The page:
Review of Judgment of Superior Court entered as of June 2, 1987, No. 02498, affirming Order of Summary Judgment of Court of Common Pleas, Civil Division, Philadelphia, No. 2785 August Term, 1985.
Robert J. Sugarman, Philadelphia, for appellant.
Paul Ribner I.P.P., Philadelphia for amicus -- ad hoc Animal Committee.
Craig E. Ziegler, Philadelphia, for appellee.
Nix, C.j., and Larsen, Flaherty, McDermott, Zappala, Papadakos and Stout, JJ. Papadakos, J., files a dissenting opinion in which McDermott and Zappala, JJ., join.
Appellant, Sylvia Goldberg Hoffman (Hoffman), appeals from an order of the Superior Court affirming the lower court's order granting summary judgment in favor of appellee, Penn Center House, Inc. (Penn Center House), 368 Pa. Super. 650, 531 A.2d 40. The lower court found there was no genuine issue as to any material fact and held that Penn Center House was entitled to judgment as a matter of
law. The Superior Court agreed that based upon the pleadings, a deposition of Hoffman, and cross affidavits filed by Penn Center House and Hoffman, no genuine issue as to any material fact existed and affirmed the lower court's judgment. Upon review of the record in this case, we disagree and now reverse.
The appellee, Penn Center House, is a cooperative housing corporation in the City of Philadelphia. Appellant Hoffman is a shareholder and resident of Penn Center House. In August, 1985 Penn Center House filed a complaint in equity against Hoffman alleging that Hoffman was violating a written occupancy agreement and house rules by keeping a pet dog in her apartment. The complaint sought an injunction enjoining Hoffman from violating the alleged occupancy agreement and house rules and ordering her to remove her dog from the premises without delay.
Hoffman filed an answer to the complaint denying that her residency at Penn Center House was pursuant to a written occupancy agreement. Further, she averred that if there is a house rule pertaining to pets which she is allegedly violating, such rule was not duly enacted or promulgated and, in any event, it does not apply to her. She averred that she was not in violation of any rule or agreement applicable to her, and the alleged rule was unreasonable, illegal and unconstitutional. Additionally, Hoffman raised new matter alleging: (1) that she resided at Penn Center House for some time prior to the adoption of any rules or regulations; (2) that any rule or regulation purportedly passed during her residency was in direct contravention of an implied agreement between her and Penn Center House relating to the ownership and possession of pets; (3) that Penn Center House agreed to permit her to own and possess a pet; and (4) that the efforts to enforce a rule to bar her pet dog from the premises are patently discriminatory in that other residents are permitted to own and keep pets without interference from Penn Center House management.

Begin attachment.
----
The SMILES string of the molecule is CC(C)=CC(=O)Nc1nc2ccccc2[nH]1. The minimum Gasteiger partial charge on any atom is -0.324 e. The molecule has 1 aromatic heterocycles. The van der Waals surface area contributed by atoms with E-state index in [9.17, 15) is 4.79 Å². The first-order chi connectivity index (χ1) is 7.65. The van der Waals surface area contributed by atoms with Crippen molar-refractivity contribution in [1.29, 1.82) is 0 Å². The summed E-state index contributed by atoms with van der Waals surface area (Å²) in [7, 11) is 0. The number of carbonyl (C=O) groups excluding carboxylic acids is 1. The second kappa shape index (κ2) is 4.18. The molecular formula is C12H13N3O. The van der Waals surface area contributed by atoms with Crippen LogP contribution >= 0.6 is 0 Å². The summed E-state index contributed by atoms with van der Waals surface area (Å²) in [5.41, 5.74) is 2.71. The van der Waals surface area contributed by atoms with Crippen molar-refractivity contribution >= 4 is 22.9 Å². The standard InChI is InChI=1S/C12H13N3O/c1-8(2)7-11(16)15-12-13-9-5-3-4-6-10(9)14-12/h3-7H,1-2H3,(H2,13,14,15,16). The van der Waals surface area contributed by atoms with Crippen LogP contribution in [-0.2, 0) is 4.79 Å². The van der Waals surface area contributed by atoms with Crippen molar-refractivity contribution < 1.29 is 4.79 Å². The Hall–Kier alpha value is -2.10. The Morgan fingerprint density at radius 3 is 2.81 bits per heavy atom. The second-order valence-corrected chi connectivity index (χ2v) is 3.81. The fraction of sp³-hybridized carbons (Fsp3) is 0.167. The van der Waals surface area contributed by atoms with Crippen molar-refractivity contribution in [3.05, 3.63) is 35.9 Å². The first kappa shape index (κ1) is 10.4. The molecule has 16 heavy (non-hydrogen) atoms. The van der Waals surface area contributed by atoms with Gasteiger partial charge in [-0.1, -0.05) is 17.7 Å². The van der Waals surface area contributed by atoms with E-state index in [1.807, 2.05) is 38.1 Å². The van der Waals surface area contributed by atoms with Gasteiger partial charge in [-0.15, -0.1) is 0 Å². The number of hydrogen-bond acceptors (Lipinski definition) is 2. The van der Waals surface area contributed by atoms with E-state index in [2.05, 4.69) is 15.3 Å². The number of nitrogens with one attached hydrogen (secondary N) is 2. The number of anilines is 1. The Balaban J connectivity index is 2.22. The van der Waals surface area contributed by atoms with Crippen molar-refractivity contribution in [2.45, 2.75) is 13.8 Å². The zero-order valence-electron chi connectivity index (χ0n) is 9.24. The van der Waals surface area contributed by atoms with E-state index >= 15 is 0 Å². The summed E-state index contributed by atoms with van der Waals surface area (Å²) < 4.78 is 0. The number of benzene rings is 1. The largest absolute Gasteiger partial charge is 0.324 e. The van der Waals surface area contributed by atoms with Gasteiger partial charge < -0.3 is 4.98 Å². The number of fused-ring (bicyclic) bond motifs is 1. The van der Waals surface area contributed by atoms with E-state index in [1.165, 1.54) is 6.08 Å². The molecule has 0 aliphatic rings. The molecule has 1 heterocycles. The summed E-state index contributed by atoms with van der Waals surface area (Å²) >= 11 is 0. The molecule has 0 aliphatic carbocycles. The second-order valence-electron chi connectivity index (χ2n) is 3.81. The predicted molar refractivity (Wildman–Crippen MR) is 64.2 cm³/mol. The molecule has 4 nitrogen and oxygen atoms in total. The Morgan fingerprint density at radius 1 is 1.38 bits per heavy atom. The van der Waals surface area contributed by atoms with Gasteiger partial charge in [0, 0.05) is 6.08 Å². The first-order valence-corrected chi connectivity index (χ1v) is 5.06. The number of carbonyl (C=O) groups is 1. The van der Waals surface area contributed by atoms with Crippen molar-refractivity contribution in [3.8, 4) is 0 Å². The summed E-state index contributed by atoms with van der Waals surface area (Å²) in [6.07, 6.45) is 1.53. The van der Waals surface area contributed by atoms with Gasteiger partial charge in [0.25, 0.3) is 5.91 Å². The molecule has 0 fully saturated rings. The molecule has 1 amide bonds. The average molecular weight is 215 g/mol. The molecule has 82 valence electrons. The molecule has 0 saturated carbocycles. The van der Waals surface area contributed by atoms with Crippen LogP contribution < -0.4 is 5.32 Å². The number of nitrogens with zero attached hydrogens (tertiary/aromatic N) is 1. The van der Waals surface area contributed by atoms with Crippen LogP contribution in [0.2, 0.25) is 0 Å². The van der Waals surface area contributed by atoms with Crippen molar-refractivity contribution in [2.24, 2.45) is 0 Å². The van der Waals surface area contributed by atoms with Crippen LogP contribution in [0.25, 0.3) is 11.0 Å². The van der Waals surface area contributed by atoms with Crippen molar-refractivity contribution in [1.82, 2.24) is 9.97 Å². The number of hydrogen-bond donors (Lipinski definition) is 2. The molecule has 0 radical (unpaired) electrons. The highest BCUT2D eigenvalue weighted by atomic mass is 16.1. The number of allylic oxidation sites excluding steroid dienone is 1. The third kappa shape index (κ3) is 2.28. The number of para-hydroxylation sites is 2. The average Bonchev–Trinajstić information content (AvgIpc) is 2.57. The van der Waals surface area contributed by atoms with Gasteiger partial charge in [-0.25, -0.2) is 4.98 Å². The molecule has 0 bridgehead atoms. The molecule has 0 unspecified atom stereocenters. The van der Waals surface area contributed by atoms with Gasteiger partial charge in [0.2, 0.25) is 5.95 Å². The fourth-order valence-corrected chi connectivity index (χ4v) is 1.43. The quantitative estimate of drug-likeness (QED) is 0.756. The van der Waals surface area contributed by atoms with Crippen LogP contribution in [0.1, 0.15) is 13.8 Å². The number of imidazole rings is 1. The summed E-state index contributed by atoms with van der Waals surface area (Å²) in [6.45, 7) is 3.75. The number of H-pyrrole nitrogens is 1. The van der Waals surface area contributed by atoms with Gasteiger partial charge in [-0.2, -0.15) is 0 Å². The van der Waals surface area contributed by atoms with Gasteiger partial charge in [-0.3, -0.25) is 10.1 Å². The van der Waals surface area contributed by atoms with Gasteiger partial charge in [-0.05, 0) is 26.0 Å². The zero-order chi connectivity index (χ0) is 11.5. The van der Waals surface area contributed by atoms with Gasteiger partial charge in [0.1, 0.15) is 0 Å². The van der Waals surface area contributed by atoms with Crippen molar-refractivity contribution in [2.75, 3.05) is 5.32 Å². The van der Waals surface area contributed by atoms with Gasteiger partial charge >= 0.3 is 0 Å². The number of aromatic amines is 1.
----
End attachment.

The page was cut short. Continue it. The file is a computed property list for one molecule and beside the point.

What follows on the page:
Penn Center House replied to Hoffman's new matter by averring: (a) that the relevant rules and regulations were in effect long before Hoffman became a resident; (b) that Hoffman began her residency at Penn Center House with full knowledge of the rules and regulations applicable to residents; (c) that on or about March 1, 1983 Penn Center House learned that Hoffman was keeping a pet dog in her apartment; (d) that because of the dog's advanced age, she was permitted to keep that particular dog on the condition that it would not be replaced; (e) that Hoffman is now keeping a dog on the premises in violation of that express condition; (f) that Penn Center House is unaware of any other pets being kept by others; (g) that the house rules are enforced in a fair and non-discriminatory fashion; and (h) that the rules and regulations pertaining to pets are not vague, illegal or unconstitutional.
On April 28, 1986 the appellant Hoffman was called for a pre-trial deposition. She appeared before a court reporter, was sworn, and, among other things, testified that prior to receiving a letter from Penn Center House dated March 1, ...